Steve Jobs was wrong.
“Follow your passion” is the line most people remember from Steve Jobs famous commencement speech at Stanford University.
The research says Steve got it wrong.
Purpose trumps passion every time, write Chip and Dan Heath in their powerful book The Power of Moments.
They site a study of high and low performers conducted by University of California, Berkeley professor Morten Hansen who looked at the impact of passion and purpose.
Passion is the feeling of excitement or enthusiasm we have about our work.
Purpose is the sense we are contributing to others, that our work has broader meaning.
Those with low purpose and low passion were in the bottom 10th percentile. No surprise: If we are unenthusiastic about our work and find it lacks meaning, our chances of being an overachiever are low.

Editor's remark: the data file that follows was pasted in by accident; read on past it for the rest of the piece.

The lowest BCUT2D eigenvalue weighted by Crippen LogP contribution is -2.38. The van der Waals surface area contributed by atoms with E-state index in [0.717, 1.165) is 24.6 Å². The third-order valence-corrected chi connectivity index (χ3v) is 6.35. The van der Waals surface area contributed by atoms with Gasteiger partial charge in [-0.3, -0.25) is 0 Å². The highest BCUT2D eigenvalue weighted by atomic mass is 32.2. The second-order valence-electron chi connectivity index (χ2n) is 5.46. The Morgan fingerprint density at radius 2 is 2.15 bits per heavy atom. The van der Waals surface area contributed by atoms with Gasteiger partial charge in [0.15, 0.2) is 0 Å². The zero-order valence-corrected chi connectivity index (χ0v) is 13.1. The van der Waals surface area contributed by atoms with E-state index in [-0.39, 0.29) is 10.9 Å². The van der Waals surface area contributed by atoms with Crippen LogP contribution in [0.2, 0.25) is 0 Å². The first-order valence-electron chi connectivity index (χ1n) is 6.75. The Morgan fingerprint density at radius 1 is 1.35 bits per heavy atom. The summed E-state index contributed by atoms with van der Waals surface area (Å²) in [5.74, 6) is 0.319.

On the flip side, those with high purpose and high passion were in the top 20 percentile. Makes sense: if we are enthusiastic and find lots of meaning in our work, we are likely crushing it.
Here’s where it gets interesting.
Those who are passionate about their job were still low performers if they lacked a sense of purpose. They ranked in the bottom 20th percentile.
Those with a high sense of purpose or meaning but weren’t particularly passionate about their work still ranked in the 64th percentile.
Purpose trumps passion. The Heath brothers reflect that one reason for these findings is passion is individualistic where purpose is something people can share. Purpose knits groups together.
The bottom line? It’s more important to find our purpose rather than pursue our passion.
Reflection: Where do I fall on the passion / purpose matrix?
Action: Find time to consistently journal about the purpose in my work.